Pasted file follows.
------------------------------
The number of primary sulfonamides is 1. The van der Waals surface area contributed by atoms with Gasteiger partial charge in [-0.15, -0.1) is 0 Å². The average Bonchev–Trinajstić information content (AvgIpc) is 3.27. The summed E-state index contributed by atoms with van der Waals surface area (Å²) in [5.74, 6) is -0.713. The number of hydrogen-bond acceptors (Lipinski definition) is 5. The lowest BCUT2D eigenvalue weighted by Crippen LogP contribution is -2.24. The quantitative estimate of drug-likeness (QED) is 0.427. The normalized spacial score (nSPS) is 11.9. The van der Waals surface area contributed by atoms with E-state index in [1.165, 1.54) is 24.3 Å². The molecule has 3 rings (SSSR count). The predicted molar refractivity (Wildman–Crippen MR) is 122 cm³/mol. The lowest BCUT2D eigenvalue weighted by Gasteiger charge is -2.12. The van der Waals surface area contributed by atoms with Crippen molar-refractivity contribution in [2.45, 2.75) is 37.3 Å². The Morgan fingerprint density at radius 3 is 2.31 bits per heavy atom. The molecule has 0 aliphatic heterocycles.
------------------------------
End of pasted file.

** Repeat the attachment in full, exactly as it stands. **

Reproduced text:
The number of primary sulfonamides is 1. The van der Waals surface area contributed by atoms with Gasteiger partial charge in [-0.15, -0.1) is 0 Å². The average Bonchev–Trinajstić information content (AvgIpc) is 3.27. The summed E-state index contributed by atoms with van der Waals surface area (Å²) in [5.74, 6) is -0.713. The number of hydrogen-bond acceptors (Lipinski definition) is 5. The lowest BCUT2D eigenvalue weighted by Crippen LogP contribution is -2.24. The quantitative estimate of drug-likeness (QED) is 0.427. The normalized spacial score (nSPS) is 11.9. The van der Waals surface area contributed by atoms with E-state index in [1.165, 1.54) is 24.3 Å². The molecule has 3 rings (SSSR count). The predicted molar refractivity (Wildman–Crippen MR) is 122 cm³/mol. The lowest BCUT2D eigenvalue weighted by Gasteiger charge is -2.12. The van der Waals surface area contributed by atoms with Crippen molar-refractivity contribution in [2.45, 2.75) is 37.3 Å². The Morgan fingerprint density at radius 3 is 2.31 bits per heavy atom. The molecule has 0 aliphatic heterocycles.